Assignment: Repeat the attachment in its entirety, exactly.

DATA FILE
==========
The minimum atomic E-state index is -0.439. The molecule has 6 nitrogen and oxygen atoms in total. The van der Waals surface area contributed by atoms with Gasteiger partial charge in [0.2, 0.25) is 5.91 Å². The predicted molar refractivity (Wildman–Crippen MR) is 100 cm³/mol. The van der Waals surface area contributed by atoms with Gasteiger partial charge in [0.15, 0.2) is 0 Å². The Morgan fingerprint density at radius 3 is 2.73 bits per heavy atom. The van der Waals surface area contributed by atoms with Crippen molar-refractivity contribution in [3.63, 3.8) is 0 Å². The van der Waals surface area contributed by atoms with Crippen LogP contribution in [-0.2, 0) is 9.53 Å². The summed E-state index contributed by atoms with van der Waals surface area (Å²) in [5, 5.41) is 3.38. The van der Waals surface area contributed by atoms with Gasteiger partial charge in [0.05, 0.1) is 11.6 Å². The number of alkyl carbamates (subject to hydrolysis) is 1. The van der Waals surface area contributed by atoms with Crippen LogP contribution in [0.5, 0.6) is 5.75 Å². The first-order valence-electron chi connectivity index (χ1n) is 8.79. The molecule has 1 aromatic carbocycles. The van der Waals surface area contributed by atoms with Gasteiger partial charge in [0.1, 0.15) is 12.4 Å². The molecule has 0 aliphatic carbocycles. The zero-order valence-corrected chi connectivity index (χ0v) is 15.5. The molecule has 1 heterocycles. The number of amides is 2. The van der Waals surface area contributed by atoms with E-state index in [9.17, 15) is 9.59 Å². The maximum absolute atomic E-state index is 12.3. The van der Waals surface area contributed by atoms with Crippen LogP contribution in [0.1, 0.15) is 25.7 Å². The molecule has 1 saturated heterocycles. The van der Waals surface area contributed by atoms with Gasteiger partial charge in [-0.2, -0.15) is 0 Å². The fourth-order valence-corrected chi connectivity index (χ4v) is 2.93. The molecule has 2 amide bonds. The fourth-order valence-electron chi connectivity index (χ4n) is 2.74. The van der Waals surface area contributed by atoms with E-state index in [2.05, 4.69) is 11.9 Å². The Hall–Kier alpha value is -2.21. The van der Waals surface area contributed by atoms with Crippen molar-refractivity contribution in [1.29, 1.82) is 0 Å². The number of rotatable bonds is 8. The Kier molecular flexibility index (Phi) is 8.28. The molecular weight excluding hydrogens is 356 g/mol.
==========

The minimum atomic E-state index is -0.439. The molecule has 6 nitrogen and oxygen atoms in total. The van der Waals surface area contributed by atoms with Gasteiger partial charge in [0.2, 0.25) is 5.91 Å². The predicted molar refractivity (Wildman–Crippen MR) is 100 cm³/mol. The van der Waals surface area contributed by atoms with Gasteiger partial charge in [0.15, 0.2) is 0 Å². The Morgan fingerprint density at radius 3 is 2.73 bits per heavy atom. The van der Waals surface area contributed by atoms with Crippen molar-refractivity contribution in [3.63, 3.8) is 0 Å². The van der Waals surface area contributed by atoms with Crippen LogP contribution in [-0.2, 0) is 9.53 Å². The summed E-state index contributed by atoms with van der Waals surface area (Å²) in [5, 5.41) is 3.38. The van der Waals surface area contributed by atoms with Gasteiger partial charge in [0.05, 0.1) is 11.6 Å². The number of alkyl carbamates (subject to hydrolysis) is 1. The van der Waals surface area contributed by atoms with Crippen LogP contribution in [0.5, 0.6) is 5.75 Å². The first-order valence-electron chi connectivity index (χ1n) is 8.79. The molecule has 1 aromatic carbocycles. The van der Waals surface area contributed by atoms with Gasteiger partial charge in [0.1, 0.15) is 12.4 Å². The molecule has 0 aliphatic carbocycles. The zero-order valence-corrected chi connectivity index (χ0v) is 15.5. The molecule has 1 heterocycles. The number of amides is 2. The van der Waals surface area contributed by atoms with E-state index in [9.17, 15) is 9.59 Å². The maximum absolute atomic E-state index is 12.3. The van der Waals surface area contributed by atoms with Crippen LogP contribution in [0.1, 0.15) is 25.7 Å². The molecule has 1 saturated heterocycles. The van der Waals surface area contributed by atoms with Gasteiger partial charge in [-0.2, -0.15) is 0 Å². The fourth-order valence-corrected chi connectivity index (χ4v) is 2.93. The molecule has 2 amide bonds. The fourth-order valence-electron chi connectivity index (χ4n) is 2.74. The van der Waals surface area contributed by atoms with E-state index in [2.05, 4.69) is 11.9 Å². The Hall–Kier alpha value is -2.21. The van der Waals surface area contributed by atoms with Crippen molar-refractivity contribution in [1.29, 1.82) is 0 Å². The number of rotatable bonds is 8. The Kier molecular flexibility index (Phi) is 8.28. The molecular weight excluding hydrogens is 356 g/mol.